A Chabad rabbi from Rhinebeck, NY, will face off a priest, a pastor and a nun-in-training in an upcoming episode of the Food Network‘s reality show, “Chopped,” Lubavitch.com reported. Rabbi Hanoch Hecht – who teaches up-and-coming chefs about the intricacies of kosher dietary laws at the Culinary Institute of America (CIA) — was nominated for the show by a professional chef, and went through a rigorous interview process at the Food Network’s studios in Chelsea, NY. Months later, he was informed he had been accepted as a contestant in the popular TV cooking competition. “I thought […]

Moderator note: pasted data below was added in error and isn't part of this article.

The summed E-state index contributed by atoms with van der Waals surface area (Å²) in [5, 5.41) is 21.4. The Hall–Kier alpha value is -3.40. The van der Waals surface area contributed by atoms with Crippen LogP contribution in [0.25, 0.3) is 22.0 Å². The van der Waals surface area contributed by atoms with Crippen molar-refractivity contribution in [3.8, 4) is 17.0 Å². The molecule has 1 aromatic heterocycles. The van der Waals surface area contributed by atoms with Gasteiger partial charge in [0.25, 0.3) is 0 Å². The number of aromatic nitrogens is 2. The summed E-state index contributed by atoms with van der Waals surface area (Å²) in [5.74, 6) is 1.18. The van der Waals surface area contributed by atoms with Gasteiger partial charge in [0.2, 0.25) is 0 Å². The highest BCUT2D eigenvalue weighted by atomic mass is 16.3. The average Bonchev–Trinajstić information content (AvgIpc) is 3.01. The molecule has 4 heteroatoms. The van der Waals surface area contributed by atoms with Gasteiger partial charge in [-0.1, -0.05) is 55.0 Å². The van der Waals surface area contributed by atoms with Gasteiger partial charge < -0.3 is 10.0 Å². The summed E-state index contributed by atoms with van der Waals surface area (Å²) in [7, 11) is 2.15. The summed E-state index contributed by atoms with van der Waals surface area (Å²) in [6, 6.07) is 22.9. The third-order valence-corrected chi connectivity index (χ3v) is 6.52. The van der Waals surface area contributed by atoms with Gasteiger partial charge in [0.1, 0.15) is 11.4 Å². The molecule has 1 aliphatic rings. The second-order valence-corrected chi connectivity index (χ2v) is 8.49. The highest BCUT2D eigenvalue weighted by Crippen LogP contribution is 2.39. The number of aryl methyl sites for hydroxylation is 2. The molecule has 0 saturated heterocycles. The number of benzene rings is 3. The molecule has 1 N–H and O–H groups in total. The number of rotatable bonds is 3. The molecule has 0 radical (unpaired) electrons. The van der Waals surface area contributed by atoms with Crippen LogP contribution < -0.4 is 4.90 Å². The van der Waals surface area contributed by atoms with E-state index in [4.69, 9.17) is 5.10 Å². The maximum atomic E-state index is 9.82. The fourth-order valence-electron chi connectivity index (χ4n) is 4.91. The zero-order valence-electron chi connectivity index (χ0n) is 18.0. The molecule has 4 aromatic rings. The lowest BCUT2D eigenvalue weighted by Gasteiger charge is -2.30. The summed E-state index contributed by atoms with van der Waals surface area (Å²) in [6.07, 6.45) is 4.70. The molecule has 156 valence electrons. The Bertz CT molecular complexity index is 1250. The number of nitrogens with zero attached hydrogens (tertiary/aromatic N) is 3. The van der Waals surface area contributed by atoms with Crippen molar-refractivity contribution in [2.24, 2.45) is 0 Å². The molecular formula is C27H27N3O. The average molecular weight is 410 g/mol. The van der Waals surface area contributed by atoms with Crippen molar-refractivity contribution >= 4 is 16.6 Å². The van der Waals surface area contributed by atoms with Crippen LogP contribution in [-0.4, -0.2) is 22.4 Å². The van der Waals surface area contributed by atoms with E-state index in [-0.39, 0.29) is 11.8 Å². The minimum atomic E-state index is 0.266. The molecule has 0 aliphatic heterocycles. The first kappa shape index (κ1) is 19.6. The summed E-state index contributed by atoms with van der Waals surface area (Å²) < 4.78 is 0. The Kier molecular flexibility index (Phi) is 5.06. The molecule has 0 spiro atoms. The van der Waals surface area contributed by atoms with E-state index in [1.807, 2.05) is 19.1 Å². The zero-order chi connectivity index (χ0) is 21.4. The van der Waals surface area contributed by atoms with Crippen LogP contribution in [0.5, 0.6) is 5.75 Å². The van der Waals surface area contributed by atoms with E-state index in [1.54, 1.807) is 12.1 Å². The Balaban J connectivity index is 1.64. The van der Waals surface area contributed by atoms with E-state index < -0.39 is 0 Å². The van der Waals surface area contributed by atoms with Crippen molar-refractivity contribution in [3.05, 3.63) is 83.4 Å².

Read more →
  • Blogs Book Reviews Religion, Politics, and the Origins of Palestine Refugee Relief (BOOK REVIEW)

    Religion, Politics, and the Origins of Palestine Refugee Relief (BOOK REVIEW)

    Religion, Politics and the Origins of Palestine Refugee Relief by Asaf Romirowsky & Alexander H. Joffe (Palgrave Macmillan; 2013) Although this book came out several years ago, it remains pertinent. This is a meticulously researched book that concentrates on a very small bit of history: the time period from 1948-50 when the American Friends Service Committee, a Quaker group, was organizing refugee relief in Gaza. Before UNRWA, the UN created the United Nations Relief for Palestine Refugees (UNRPR). It outsourced […]

    Read more →